MinuteClinic, Hackensack University Health Network sign clinical affiliation
WOONSOCKET, R.I., and HACKENSACK, N.J. — Retail-based clinic operator MinuteClinic, which is owned by CVS Caremark, is partnering with Hackensack University Health Network, the largest provider of inpatient and outpatient health services in New Jersey, in a clinical affiliation that expands access to healthcare services in northeast New Jersey.
Under the agreement, HackensackUMC physicians will serve as medical directors for six MinuteClinic walk-in medical clinics inside select CVS/pharmacy stores in Bergen, Passaic and Hudson counties and parts of Essex County. MinuteClinic and HackensackUMC also will collaborate on patient education and disease management initiatives, and refer patients to one another when clinically appropriate. HackensackUMC will accept patients requiring a level of care not provided by MinuteClinic; while MinuteClinic will offer patients walk-in services for common family illnesses and wellness and prevention services, such as health condition monitoring.
Signage at MinuteClinic locations will inform patients that each site has a clinical affiliation with HackensackUMC.
"MinuteClinic’s HackensackUMC affiliation will enable both organizations to capitalize on our strengths and share valuable knowledge as we continue improving our patient-centered approach to high quality healthcare services," said Andrew Sussman, president of MinuteClinic and SVP/associate chief medical officer for CVS Caremark. "We look forward to having HackensackUMC physicians collaborate with our nurse practitioners to provide quality oversight, teaching and back-up so we can provide the best care at the lowest overall cost."
HackensackUMC has more than 1,600 physicians providing a range of healthcare services to patients in northeast New Jersey.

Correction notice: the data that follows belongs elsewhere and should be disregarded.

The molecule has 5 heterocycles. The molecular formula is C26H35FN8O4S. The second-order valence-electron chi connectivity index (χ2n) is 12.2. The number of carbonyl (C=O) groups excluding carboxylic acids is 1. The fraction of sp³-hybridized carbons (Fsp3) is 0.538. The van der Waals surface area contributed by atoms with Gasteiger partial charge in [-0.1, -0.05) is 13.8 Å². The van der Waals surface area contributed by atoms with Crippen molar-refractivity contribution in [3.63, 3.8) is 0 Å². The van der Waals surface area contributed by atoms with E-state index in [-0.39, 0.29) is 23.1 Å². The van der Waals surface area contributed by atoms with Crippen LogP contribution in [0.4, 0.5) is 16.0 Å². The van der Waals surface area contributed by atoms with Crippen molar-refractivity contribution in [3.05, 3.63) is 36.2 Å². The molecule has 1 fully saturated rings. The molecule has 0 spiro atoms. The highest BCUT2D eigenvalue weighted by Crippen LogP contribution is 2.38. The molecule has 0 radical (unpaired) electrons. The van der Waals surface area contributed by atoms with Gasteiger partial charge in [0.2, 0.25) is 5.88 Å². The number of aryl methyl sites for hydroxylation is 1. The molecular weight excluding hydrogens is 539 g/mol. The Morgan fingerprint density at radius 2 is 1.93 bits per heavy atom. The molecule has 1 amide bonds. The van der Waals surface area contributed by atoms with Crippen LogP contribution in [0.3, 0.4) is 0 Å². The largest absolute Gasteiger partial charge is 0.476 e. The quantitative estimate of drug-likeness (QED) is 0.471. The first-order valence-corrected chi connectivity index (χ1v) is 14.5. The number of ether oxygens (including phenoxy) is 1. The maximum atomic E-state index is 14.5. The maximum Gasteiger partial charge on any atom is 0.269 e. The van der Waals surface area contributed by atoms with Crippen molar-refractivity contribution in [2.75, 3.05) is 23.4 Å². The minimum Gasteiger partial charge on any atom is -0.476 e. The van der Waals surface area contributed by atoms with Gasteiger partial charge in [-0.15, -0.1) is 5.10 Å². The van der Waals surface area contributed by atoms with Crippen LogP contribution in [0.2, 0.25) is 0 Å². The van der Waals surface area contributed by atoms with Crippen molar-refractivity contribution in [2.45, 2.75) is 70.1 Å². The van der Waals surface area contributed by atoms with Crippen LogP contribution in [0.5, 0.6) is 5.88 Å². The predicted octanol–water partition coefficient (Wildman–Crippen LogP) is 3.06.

"We are pleased to partner with MinuteClinic on this important clinical affiliation," added Robert Garrett, president and CEO of HackensackUMC. "Combining our award-winning clinical expertise with the trusted reputation of MinuteClinic will undoubtedly serve as an asset to members of our local community. This affiliation is another demonstration of our commitment to providing patient-centered, efficient care, and we look forward to a longstanding relationship with MinuteClinic."
In addition to collaborating on patient care and education programs, MinuteClinic and HackensackUMC will work toward fully integrating electronic medical record systems to streamline communication around all aspects of patients’ care. With patient permission, MinuteClinic will electronically share medical histories and visit summaries with HackensackUMC locations in northeast New Jersey. In the meantime, MinuteClinic will continue its standard practice of sending patient visit summaries to primary care providers via fax or mail, typically within 24 hours of the visit.